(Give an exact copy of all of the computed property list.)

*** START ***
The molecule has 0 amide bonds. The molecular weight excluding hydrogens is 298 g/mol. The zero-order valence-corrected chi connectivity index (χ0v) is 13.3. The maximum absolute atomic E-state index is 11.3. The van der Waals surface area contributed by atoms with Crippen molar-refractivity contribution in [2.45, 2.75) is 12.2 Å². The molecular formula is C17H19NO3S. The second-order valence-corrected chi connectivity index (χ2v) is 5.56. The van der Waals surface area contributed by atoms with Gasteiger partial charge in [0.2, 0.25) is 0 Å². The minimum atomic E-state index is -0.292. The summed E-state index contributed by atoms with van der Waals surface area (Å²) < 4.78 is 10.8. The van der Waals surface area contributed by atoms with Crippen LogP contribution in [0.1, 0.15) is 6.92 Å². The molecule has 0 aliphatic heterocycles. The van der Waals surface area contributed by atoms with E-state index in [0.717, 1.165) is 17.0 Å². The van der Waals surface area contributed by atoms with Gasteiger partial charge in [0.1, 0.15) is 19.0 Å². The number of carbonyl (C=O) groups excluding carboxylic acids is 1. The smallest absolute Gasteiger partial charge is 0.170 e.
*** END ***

The molecule has 0 amide bonds. The molecular weight excluding hydrogens is 298 g/mol. The zero-order valence-corrected chi connectivity index (χ0v) is 13.3. The maximum absolute atomic E-state index is 11.3. The van der Waals surface area contributed by atoms with Crippen molar-refractivity contribution in [2.45, 2.75) is 12.2 Å². The molecular formula is C17H19NO3S. The second-order valence-corrected chi connectivity index (χ2v) is 5.56. The van der Waals surface area contributed by atoms with Gasteiger partial charge in [0.2, 0.25) is 0 Å². The minimum atomic E-state index is -0.292. The summed E-state index contributed by atoms with van der Waals surface area (Å²) < 4.78 is 10.8. The van der Waals surface area contributed by atoms with Crippen LogP contribution in [0.1, 0.15) is 6.92 Å². The molecule has 0 aliphatic heterocycles. The van der Waals surface area contributed by atoms with E-state index in [0.717, 1.165) is 17.0 Å². The van der Waals surface area contributed by atoms with Gasteiger partial charge in [0.1, 0.15) is 19.0 Å². The number of carbonyl (C=O) groups excluding carboxylic acids is 1. The smallest absolute Gasteiger partial charge is 0.170 e.